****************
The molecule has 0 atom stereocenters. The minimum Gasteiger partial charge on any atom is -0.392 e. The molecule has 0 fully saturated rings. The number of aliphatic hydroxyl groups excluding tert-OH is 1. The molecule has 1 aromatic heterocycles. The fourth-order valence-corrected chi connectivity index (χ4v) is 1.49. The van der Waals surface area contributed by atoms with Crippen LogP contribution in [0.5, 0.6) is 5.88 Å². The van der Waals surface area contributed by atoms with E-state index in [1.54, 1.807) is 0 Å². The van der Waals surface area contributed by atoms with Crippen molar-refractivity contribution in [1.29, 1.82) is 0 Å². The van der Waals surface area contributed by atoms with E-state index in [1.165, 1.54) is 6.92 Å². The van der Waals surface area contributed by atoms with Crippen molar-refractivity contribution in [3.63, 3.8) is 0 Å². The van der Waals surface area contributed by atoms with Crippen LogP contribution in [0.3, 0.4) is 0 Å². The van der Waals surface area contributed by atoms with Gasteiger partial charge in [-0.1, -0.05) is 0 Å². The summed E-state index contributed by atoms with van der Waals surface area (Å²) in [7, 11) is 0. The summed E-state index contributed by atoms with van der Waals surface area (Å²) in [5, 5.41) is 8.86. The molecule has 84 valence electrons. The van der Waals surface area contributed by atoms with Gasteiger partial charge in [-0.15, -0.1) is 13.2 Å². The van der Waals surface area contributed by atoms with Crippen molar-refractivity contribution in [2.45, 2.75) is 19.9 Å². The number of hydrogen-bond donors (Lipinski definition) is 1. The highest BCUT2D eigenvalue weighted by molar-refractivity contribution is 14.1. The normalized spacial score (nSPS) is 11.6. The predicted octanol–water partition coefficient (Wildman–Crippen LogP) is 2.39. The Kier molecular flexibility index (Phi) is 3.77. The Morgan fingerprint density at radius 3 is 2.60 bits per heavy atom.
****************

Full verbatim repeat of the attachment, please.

The molecule has 0 atom stereocenters. The minimum Gasteiger partial charge on any atom is -0.392 e. The molecule has 0 fully saturated rings. The number of aliphatic hydroxyl groups excluding tert-OH is 1. The molecule has 1 aromatic heterocycles. The fourth-order valence-corrected chi connectivity index (χ4v) is 1.49. The van der Waals surface area contributed by atoms with Crippen LogP contribution in [0.5, 0.6) is 5.88 Å². The van der Waals surface area contributed by atoms with E-state index in [1.54, 1.807) is 0 Å². The van der Waals surface area contributed by atoms with Crippen molar-refractivity contribution in [1.29, 1.82) is 0 Å². The van der Waals surface area contributed by atoms with E-state index in [1.165, 1.54) is 6.92 Å². The van der Waals surface area contributed by atoms with Crippen molar-refractivity contribution in [3.63, 3.8) is 0 Å². The van der Waals surface area contributed by atoms with Crippen LogP contribution in [0.3, 0.4) is 0 Å². The van der Waals surface area contributed by atoms with Gasteiger partial charge in [-0.1, -0.05) is 0 Å². The summed E-state index contributed by atoms with van der Waals surface area (Å²) in [7, 11) is 0. The summed E-state index contributed by atoms with van der Waals surface area (Å²) in [5, 5.41) is 8.86. The molecule has 84 valence electrons. The van der Waals surface area contributed by atoms with Gasteiger partial charge in [-0.15, -0.1) is 13.2 Å². The van der Waals surface area contributed by atoms with Crippen molar-refractivity contribution in [2.45, 2.75) is 19.9 Å². The number of hydrogen-bond donors (Lipinski definition) is 1. The highest BCUT2D eigenvalue weighted by molar-refractivity contribution is 14.1. The normalized spacial score (nSPS) is 11.6. The predicted octanol–water partition coefficient (Wildman–Crippen LogP) is 2.39. The Kier molecular flexibility index (Phi) is 3.77. The Morgan fingerprint density at radius 3 is 2.60 bits per heavy atom.